AI companions gather incredibly sensitive user data during prolonged personal conversations. This data could include users’ innermost feelings, relationship issues, mental health struggles, details about close colleagues and loved ones, and more.

Such intimate data presents a major privacy risk if improperly handled. Users may share details under the assumption their conversations are private, not realizing the data could be leaked, sold or used to refine marketing profiles.

Developers of AI companion apps have an ethical obligation to clearly disclose data practices and safeguard intimacies shared in confidence. Conversations should be ephemeral by default, with strict controls around data access. Transparency, access restrictions and encryption will be critical in earning users’ trust. Otherwise these apps risk a privacy scandal that could sour public perception of the technology.

However, these are worrying signs that today’s AI companion developers aren’t doing nearly enough to prioritize user security.

What is the problem with Replika and other major AI companions today?

On February 7, 2024, the Mozilla Foundation reviewed the privacy policies of 11 “AI companion” applications — and found that “every single one earned the Privacy Not Included label, putting these chatbots among the worst categories of products Mozilla has ever reviewed.“ Replika is the most well-known of all the products they reviewed, and they did in fact find troubling evidence of insufficient privacy protections for Replika users.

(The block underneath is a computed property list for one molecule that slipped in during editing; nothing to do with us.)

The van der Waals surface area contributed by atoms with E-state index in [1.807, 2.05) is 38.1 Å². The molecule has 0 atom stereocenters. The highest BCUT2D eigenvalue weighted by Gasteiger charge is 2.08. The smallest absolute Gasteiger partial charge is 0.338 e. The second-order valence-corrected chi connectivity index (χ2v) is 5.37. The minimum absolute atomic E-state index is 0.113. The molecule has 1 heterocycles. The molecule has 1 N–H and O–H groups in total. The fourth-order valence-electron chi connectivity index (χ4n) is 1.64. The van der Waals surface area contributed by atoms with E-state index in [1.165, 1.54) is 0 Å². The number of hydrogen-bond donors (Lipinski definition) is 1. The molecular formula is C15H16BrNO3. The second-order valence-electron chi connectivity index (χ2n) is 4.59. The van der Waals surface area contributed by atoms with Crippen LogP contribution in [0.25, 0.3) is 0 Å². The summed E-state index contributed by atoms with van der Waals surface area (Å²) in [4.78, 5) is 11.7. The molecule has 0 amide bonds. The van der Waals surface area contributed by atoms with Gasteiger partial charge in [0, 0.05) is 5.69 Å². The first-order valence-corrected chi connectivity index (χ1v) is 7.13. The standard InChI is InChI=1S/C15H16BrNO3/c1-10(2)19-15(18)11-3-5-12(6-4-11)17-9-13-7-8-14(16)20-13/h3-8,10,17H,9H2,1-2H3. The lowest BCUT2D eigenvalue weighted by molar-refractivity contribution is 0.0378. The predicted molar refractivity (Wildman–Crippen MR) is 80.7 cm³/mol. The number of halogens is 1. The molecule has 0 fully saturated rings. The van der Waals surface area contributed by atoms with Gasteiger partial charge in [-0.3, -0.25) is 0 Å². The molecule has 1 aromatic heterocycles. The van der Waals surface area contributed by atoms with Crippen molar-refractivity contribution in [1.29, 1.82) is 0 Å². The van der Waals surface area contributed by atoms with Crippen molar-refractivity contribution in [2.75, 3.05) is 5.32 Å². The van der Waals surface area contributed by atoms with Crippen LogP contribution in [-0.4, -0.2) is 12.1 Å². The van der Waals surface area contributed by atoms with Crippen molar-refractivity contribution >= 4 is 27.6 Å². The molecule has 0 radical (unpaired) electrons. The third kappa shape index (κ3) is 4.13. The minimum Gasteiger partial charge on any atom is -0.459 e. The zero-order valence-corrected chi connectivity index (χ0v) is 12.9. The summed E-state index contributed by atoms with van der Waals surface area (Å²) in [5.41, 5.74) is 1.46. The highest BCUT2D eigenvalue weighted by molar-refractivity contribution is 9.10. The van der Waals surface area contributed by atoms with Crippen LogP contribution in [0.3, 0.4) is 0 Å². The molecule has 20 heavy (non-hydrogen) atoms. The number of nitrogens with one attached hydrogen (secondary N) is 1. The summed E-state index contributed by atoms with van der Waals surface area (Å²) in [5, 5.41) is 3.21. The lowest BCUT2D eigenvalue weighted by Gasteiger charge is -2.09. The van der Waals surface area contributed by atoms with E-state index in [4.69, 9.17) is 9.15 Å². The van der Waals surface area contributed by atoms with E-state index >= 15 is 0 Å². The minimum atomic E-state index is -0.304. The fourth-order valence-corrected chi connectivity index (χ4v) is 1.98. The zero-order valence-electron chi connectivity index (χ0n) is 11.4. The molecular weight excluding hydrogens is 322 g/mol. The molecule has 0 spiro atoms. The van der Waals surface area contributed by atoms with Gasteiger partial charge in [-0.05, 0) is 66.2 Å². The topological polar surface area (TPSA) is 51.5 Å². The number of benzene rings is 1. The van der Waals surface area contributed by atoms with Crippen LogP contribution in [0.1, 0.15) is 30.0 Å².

Their review found that users’ “behavioral data is definitely being shared and possibly sold to advertisers.” The app doesn’t just collect the data you give it when registering your user account, such as your name, email, date of birth, and payment information, but it also collects all of your interactions in the app including “any photos, videos, and voice and text messages” you share in conversation.” 

Mozilla also found that users are unable to delete their messages or chat history without fully deleting their account — and even then, the deletion of their data is not guaranteed. This is especially troubling because the company makes no promises not to use data in the process of training new models, and knowing just how important data is to the modern paradigm in machine learning would suggest that there is a good chance user data is being used to improve the service.

This may seem okay, but it could have serious consequences down the line that we aren’t quite prepared for. For instance, recent techniques have been revealed that the data used to train AI models may “leak out” during the inference stage. This means that sensitive user data that Replika might be using to train models today could, in the future, be revealed to any user of their service. While this is a speculative risk, it seems significant enough that it is surprising Replika hasn’t taken a clear stand against the use of user data in training new models.

What can be done?

The Midas Project is calling upon AI companion apps like Replika to put users’ privacy first be strengthening and clarifying their privacy policies.

To begin, we have made a petition to the developers of Replika, Luka Inc., urging them to take action on this issue.

We would love to keep you updated about our future efforts to fight for the privacy and rights of AI users. Sign up below to join our movement.